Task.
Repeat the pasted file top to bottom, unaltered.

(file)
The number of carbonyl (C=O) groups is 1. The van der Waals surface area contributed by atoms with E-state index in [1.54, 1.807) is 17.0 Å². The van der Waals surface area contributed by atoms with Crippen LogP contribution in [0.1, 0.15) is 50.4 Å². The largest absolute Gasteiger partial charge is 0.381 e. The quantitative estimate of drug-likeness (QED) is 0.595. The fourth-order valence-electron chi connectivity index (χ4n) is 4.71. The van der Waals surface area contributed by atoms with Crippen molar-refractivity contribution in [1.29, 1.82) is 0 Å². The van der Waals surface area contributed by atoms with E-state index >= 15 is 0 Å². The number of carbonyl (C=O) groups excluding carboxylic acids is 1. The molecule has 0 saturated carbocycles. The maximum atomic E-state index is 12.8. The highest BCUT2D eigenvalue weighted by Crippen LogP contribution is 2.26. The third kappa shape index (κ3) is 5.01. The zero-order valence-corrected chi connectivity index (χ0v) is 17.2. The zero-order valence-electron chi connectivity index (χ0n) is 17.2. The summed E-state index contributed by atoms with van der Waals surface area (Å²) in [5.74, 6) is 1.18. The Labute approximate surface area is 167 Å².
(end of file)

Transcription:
The number of carbonyl (C=O) groups is 1. The van der Waals surface area contributed by atoms with E-state index in [1.54, 1.807) is 17.0 Å². The van der Waals surface area contributed by atoms with Crippen LogP contribution in [0.1, 0.15) is 50.4 Å². The largest absolute Gasteiger partial charge is 0.381 e. The quantitative estimate of drug-likeness (QED) is 0.595. The fourth-order valence-electron chi connectivity index (χ4n) is 4.71. The van der Waals surface area contributed by atoms with Crippen molar-refractivity contribution in [1.29, 1.82) is 0 Å². The van der Waals surface area contributed by atoms with E-state index >= 15 is 0 Å². The number of carbonyl (C=O) groups excluding carboxylic acids is 1. The molecule has 0 saturated carbocycles. The maximum atomic E-state index is 12.8. The highest BCUT2D eigenvalue weighted by Crippen LogP contribution is 2.26. The third kappa shape index (κ3) is 5.01. The zero-order valence-corrected chi connectivity index (χ0v) is 17.2. The zero-order valence-electron chi connectivity index (χ0n) is 17.2. The summed E-state index contributed by atoms with van der Waals surface area (Å²) in [5.74, 6) is 1.18. The Labute approximate surface area is 167 Å².